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24th May 2016

The cost of failure

You may not have heard of the hundred families’ organisation. They are involved in campaigning, training and offering support to families bereaved where the victim has been killed by someone in the care of mental health services. They have produced a new guide for families affected by such tragedies. The guide is available at: Part of the work of the group is working with mental professionals to try and prevent tragedies in the future. One of the sections in the guide I think is worth circulating amongst all organisations provide care for people with mental health problems is on the findings of inquiry reports where a number of messages emerged. Making sure we learn lessons from tragedies is a topical issue at the moment. These are some key themes that emerge where services have failed their users:

Failure to keep decent and accurate records

One of the first questions when there is any kind of investigation will be ‘where’s the file?’ I’ve said before in previous blogs, if it’s not recorded how do we know it happened? The message is wider than that though, how will other people and other agencies know about risks and incidents if they are not written down.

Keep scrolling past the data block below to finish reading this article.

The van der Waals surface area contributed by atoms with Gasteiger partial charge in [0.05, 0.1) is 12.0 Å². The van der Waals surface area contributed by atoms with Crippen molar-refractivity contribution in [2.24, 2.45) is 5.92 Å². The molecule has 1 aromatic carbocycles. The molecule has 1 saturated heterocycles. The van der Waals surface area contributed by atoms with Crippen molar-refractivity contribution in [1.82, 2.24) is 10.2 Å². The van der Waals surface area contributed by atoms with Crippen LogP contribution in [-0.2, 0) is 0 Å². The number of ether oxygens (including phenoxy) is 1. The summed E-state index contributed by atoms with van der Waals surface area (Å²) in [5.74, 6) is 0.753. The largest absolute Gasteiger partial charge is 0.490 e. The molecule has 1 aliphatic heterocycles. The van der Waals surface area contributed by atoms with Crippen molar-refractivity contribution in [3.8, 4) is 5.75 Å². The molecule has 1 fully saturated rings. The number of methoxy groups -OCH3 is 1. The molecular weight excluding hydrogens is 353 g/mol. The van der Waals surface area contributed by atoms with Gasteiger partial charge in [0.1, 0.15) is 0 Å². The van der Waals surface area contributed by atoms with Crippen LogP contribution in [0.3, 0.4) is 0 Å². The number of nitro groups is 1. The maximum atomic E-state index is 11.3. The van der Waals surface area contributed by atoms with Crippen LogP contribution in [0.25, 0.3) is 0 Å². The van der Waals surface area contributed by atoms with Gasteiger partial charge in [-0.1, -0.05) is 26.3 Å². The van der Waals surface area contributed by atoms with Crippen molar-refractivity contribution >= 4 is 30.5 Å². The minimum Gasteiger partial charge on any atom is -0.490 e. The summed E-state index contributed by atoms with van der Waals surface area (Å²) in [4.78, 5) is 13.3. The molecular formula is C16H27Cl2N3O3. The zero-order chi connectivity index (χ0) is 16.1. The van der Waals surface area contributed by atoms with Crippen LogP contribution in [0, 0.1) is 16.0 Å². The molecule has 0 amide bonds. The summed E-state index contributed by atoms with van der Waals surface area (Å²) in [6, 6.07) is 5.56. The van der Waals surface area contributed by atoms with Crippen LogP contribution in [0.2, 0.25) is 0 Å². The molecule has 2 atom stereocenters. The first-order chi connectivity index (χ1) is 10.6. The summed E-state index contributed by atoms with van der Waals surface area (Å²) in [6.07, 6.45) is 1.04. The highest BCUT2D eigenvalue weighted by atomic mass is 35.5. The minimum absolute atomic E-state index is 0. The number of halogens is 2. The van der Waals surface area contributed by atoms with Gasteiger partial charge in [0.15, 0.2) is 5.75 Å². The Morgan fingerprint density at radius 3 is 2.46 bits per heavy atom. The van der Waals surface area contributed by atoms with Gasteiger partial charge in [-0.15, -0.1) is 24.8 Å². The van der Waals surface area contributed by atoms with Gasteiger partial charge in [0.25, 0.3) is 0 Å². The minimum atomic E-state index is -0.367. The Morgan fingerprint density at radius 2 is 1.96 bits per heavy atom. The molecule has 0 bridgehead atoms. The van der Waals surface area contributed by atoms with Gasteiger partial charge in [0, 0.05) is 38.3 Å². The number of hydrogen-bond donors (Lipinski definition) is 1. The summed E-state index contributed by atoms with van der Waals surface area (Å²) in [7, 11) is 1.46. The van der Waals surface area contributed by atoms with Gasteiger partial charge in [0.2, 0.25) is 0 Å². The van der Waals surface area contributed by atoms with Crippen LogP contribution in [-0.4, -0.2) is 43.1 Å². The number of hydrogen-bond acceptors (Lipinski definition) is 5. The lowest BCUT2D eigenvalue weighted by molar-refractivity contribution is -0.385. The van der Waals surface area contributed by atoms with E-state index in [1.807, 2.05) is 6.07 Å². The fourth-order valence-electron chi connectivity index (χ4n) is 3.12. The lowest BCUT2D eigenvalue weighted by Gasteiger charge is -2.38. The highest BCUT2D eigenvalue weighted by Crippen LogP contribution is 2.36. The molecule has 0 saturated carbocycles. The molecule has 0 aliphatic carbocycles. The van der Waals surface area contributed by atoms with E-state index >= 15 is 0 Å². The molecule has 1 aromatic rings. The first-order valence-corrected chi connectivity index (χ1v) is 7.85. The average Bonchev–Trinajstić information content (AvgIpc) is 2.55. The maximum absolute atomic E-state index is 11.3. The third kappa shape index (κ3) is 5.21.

Failure to do adequate care planning

The principles of care planning should be well known. Effective care planning is based on thorough assessments, and a planning of care that involves users and their families.

Failure to do adequate risk assessments

Perhaps surprisingly there isn’t a national template for risk assessments. However, the most important thing is to ensure you are undertaking risk assessment as part of the assessment and care planning process. The Department of Health’s guide Best Practice in Managing Risk gives sixteen straightforward pointers to making sure your risk assessments are sound. Most important of these perhaps is that your risk plans are only any good if you communicate the plan to others. You can find this guide at:

Failure to listen to the family

Whether we find it helpful or not to work with some families, they have the benefit of a lot more knowledge and experience of the person than we do. The operative word is listen.

Failure to follow up missed appointments

This is a very common theme. Because someone misses an appointment doesn’t necessarily mean the person doesn’t need further care and support. It may mean the person’s mental health is deteriorating.

*All information is correct at the time of publishing

Topics: Mental Health

David Beckingham

Mental Health Specialist

David Beckingham is a self-employed independent trainer, and is also an honorary lecturer with the University of Cumbria. His professional background is as a social worker and he has worked in care homes for older people in Cumbria. David’s main area of expertise is in mental health. Prior to becoming self-employed he was a Staff Development and Training Officer with Cumbria County Council, both commissioning and delivering training to mental health workers and others in statutory and independent sector organisations. Read more

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